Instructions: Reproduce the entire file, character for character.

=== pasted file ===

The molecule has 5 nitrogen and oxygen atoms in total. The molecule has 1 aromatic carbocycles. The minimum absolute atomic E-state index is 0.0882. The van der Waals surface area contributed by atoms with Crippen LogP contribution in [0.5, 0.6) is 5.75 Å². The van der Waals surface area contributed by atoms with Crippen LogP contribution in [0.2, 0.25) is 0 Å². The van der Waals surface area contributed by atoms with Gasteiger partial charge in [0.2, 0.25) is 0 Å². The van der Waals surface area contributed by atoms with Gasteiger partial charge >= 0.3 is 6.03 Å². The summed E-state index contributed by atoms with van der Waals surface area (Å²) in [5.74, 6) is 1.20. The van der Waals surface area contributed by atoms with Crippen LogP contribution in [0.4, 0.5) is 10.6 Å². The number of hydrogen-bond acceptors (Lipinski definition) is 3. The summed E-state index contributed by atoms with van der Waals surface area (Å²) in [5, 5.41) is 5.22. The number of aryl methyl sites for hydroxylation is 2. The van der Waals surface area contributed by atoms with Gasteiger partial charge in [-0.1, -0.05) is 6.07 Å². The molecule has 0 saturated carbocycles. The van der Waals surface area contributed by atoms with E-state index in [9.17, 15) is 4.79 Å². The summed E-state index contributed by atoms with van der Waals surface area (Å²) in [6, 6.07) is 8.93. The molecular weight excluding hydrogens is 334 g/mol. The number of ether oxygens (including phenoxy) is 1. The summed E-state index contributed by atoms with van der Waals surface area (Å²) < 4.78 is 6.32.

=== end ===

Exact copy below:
The molecule has 5 nitrogen and oxygen atoms in total. The molecule has 1 aromatic carbocycles. The minimum absolute atomic E-state index is 0.0882. The van der Waals surface area contributed by atoms with Crippen LogP contribution in [0.5, 0.6) is 5.75 Å². The van der Waals surface area contributed by atoms with Crippen LogP contribution in [0.2, 0.25) is 0 Å². The van der Waals surface area contributed by atoms with Gasteiger partial charge in [0.2, 0.25) is 0 Å². The van der Waals surface area contributed by atoms with Gasteiger partial charge >= 0.3 is 6.03 Å². The summed E-state index contributed by atoms with van der Waals surface area (Å²) in [5.74, 6) is 1.20. The van der Waals surface area contributed by atoms with Crippen LogP contribution in [0.4, 0.5) is 10.6 Å². The number of hydrogen-bond acceptors (Lipinski definition) is 3. The summed E-state index contributed by atoms with van der Waals surface area (Å²) in [5, 5.41) is 5.22. The number of aryl methyl sites for hydroxylation is 2. The van der Waals surface area contributed by atoms with Gasteiger partial charge in [-0.1, -0.05) is 6.07 Å². The molecule has 0 saturated carbocycles. The van der Waals surface area contributed by atoms with E-state index in [9.17, 15) is 4.79 Å². The summed E-state index contributed by atoms with van der Waals surface area (Å²) in [6, 6.07) is 8.93. The molecular weight excluding hydrogens is 334 g/mol. The number of ether oxygens (including phenoxy) is 1. The summed E-state index contributed by atoms with van der Waals surface area (Å²) < 4.78 is 6.32.